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UNESCO HIV and Health Education Clearinghouse

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  1. The global HIV epidemics among sex workers

    Since the beginning of the epidemic sex workers have experienced a heightened burden of HIV across settings, despite their higher levels of HIV protective behaviors (UNAIDS, 2009). By gaining a deeper understanding of the epidemiologic and broader policy and social context within which sex work is set one begins to quickly gain a sense of the complex backdrop for increased risk to HIV among sex workers. …

  2. Characterizing the HIV/AIDS epidemic in the Middle East and North Africa: time for strategic action

    Despite a fair amount of progress on understanding human immunodeficiency virus (HIV) epidemiology globally, the Middle East and North Africa (MENA) region is the only region where knowledge of the epidemic continues to be very limited, and subject to much controversy. This report addresses this dearth of strategic information on HIV infections in MENA through a joint effort of the World Bank, the MENA Regional Support Team (RST) of the Joint United Nations Programme on HIV/AIDS (UNAIDS), and the Eastern Mediterranean Regional Office (EMRO) of the World Health Organization (WHO). …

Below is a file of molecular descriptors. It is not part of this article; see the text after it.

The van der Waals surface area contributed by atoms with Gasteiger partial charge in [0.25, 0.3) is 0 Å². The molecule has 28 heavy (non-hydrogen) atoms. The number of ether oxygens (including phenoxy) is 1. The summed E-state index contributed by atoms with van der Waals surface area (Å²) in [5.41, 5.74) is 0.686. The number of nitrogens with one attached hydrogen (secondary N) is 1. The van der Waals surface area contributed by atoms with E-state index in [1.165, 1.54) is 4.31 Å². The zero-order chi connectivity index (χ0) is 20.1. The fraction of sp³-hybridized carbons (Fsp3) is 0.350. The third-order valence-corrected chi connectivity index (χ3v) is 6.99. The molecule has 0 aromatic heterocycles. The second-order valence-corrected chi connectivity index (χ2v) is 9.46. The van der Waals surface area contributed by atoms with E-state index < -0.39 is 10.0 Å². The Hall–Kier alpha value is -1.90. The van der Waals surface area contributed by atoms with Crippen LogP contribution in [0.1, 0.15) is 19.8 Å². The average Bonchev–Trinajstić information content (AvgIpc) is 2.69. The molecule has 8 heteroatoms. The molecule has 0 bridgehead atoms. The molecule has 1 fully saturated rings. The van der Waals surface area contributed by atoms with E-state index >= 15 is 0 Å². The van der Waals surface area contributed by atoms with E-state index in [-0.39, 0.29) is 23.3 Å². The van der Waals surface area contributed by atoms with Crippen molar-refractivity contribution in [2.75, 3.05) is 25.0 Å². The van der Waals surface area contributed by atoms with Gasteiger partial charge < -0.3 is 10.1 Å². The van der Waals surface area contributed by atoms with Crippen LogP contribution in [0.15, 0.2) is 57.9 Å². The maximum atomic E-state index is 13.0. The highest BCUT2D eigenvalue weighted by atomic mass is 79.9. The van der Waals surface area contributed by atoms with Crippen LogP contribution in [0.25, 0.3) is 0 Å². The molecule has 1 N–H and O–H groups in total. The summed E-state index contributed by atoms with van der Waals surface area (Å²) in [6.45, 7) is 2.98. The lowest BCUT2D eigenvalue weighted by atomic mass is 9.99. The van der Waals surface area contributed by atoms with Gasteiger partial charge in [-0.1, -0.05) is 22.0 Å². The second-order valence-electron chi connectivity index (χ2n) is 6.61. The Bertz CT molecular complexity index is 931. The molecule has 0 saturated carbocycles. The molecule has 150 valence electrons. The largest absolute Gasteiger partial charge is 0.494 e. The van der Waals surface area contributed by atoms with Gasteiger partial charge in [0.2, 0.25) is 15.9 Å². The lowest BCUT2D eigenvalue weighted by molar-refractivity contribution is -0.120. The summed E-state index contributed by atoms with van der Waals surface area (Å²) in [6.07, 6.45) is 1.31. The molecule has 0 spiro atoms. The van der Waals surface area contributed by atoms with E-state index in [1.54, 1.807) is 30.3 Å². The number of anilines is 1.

3. A population based survey on HIV prevalence in Nagaland, India

    The primary aim of the present study was to determine the prevalence of HIV infection in Nagaland and to study knowledge and attitude of study participants towards HIV/AIDS and related Government programs. A population based survey was carried out during April-October, 2007. Stratified sampling technique was adopted with an anonymous, linked design for HIV testing using Dried Blood Spot Testing Method (Tri-Dot). A total of 1965 households were interviewed in which 5661 eligible respondents (male:15-54 years and female:15-49 years) completed the interview. …

  4. Situation of HIV/AIDS among Young People in the Asia-Pacific Region

    This note highlights the increasing risk of young people to HIV infection. It begins with an epidemiological overview and then analyses the factors that contribute to young people's vulnerability, including lack of information and access to youth-friendly health services, the needs of special target groups, and the links between drug use and HIV/AIDS. The paper then highlights the need for youth-friendly programmes and services, including peer-to-peer education and life skills. It also notes the importance of integrated youth health policies and high-level political comittment. …

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